CatholicPhilly/Catholic News Service
MANCHESTER, England (CNS) — In a U-turn of proposed policy, Britain’s pharmacy regulator has declared that Catholic pharmacists should not be forced to dispense lethal drugs against their consciences.
The General Pharmaceutical Council, the regulatory body that sets professional standards for the industry throughout the country, has backed away from controversial proposals to abolish the right of people with religious convictions to conscientiously object to dispensing the morning-after pill, contraceptives and hormone-blocking drugs used by transsexual patients.
In new guidance issued June 22, it says: “Professionals have the right to practice in line with their religion, personal values or beliefs as long as they act in accordance with equalities and human rights law and make sure that person-centered care is not compromised.” . . . [Full text]
The General Pharmaceutical Council in the UK announced in a statement that personal values and beliefs should not compromise person-centered care. The statement caused concern among bishops and Catholic organizations that British pharmacists could be forced to dispense lethal drugs under plans to prohibit conscientious objection on the grounds of religion.
MANCHESTER, England – The Catholic Church has predicted that British pharmacists could be forced to dispense lethal drugs under plans to prohibit conscientious objection on the grounds of religion. . . [Full text]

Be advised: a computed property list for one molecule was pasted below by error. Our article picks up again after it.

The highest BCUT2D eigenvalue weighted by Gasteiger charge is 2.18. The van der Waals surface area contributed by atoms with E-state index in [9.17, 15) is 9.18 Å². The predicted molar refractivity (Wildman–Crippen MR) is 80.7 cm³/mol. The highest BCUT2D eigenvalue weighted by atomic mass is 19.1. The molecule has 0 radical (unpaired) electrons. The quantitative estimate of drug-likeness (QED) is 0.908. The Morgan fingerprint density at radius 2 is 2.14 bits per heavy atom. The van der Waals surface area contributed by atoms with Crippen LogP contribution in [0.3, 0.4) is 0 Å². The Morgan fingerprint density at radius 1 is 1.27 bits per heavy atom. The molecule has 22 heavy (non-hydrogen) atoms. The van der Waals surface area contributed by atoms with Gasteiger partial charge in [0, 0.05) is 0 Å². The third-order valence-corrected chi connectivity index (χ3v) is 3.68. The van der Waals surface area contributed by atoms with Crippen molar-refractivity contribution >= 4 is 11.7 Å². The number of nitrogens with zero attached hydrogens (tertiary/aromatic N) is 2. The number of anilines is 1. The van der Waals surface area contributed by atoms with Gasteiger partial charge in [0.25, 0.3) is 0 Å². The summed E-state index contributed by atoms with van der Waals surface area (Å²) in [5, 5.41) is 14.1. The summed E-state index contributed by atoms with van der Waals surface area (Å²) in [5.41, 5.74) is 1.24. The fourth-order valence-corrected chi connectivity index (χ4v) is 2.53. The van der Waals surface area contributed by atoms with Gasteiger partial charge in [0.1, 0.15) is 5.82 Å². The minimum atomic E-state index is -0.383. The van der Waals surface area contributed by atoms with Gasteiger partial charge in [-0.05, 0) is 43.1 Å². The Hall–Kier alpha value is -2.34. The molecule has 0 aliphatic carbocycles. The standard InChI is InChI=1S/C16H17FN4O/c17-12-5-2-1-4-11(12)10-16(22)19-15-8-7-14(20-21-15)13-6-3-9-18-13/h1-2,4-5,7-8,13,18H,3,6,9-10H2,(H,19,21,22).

Guidelines confirm that doctors and nurses who oppose controversial emergency contraception on ‘moral or religious’ grounds cannot receive key specialist qualifications
Doctors and nurses who object to providing controversial emergency contraception on moral or religious grounds are being barred from specialist professional qualifications under official guidelines.
They class Roman Catholics and others motivated by pro-life beliefs as “ineligible” for important qualifications provided by the Royal College of Obstetricians and Gynaecologists (RCOG) even if they complete the training programme.
It led to accusations that the Faculty of Sexual and Reproductive Healthcare, a branch of the RCOG, is unfairly discriminating against medical staff who act on grounds of conscience. [Full Text]